duke chapel

Source: © Arvind Balaraman / Getty

Places of worship are considered spaces of salvation and refuge for a variety of reasons. But since the election of President Donald Trump, the protective nature of these institutions has taken on new meaning for those who are undocumented.

Juana Tobar Ortega, a grandmother who has lived in the United States for nearly 25 years, recently moved into a small room in North Carolina’s St. Barnabas Episcopal Church this past week.

In an interview with NBC News, Ortega said she “felt desperate” when she was told that she had to leave the country by May 31. During a check-in with immigration and Customs Enforcement (ICE) in April, she was given an ankle monitor and to prepare to leave her home.

When the native Guatemalan approached the church for refuge, the Rev. Randall Keeney said that the church vestry voted “unanimously” to welcome her.

“We’re talking about people’s lives, entire families’ lives here,” he said. “I think there needs to be some degree of discretion used in this matter.”

Ortega came to the United States in 1993, fleeing a civil war in her home country. Her efforts to obtain legal asylum failed and her situation worsened when she left and re-entered the U.S. in 1999, without permission, in order to take care of her severely ill daughter.

ICE Spokesman Bryan Cox said in a statement that Ortega lost her case before the creation of federal immigration courts existed in 1998 and was lost again in 2001 when she appealed.  That year, she was given “voluntary departure,” which allows an undocumented immigrant to leave the country on their own within a certain time frame. However since she failed to do so, Cox said she’s subject to a final order of removal.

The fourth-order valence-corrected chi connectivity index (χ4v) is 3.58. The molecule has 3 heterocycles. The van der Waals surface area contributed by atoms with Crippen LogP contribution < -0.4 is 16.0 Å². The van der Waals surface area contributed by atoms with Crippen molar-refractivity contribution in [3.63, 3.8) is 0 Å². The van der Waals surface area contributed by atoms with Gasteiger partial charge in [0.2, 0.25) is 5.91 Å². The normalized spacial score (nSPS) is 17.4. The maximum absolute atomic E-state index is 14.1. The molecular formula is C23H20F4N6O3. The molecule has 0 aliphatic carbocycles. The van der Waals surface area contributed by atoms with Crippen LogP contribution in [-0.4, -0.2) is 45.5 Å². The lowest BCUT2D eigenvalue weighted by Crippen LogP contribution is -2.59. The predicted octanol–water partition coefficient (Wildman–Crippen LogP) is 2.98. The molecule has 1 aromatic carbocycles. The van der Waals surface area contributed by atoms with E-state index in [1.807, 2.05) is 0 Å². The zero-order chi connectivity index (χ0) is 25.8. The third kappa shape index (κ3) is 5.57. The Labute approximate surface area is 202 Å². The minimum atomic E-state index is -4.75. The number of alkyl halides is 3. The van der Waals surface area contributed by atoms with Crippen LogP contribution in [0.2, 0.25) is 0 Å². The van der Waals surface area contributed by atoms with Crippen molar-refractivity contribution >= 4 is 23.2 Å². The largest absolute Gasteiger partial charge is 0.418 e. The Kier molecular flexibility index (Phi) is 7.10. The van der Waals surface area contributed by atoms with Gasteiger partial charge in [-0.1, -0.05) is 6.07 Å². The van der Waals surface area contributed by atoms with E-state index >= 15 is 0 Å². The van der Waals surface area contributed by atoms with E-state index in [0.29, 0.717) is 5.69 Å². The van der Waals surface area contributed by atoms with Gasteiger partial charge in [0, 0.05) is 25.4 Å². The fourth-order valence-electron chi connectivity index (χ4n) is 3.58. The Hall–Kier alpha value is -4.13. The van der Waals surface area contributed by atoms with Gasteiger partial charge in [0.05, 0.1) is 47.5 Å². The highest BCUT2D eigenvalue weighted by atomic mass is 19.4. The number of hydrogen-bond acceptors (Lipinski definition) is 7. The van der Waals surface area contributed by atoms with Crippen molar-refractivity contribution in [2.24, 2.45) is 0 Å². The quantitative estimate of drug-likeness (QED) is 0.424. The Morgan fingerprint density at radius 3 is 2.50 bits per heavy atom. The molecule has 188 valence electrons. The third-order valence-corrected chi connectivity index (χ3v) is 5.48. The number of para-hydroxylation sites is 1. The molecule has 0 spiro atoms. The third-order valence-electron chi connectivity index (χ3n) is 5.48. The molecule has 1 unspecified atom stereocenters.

Other undocumented people have sought refuge in churches since the election of Trump, who has made no secret of his plans to send them back to their home countries. This can be credited in part to ICE policy, which reads that enforcement actions should be avoided at “sensitive locations” such as houses of worship and schools, without prior approval or “exigent circumstances necessitating immediate action.”

“She’s part of our family now, and we’re going to take care of her and protect her as best as we can,” Rev. Keeney said. “If ICE comes, we will do the best we can nonviolently to resist that.”

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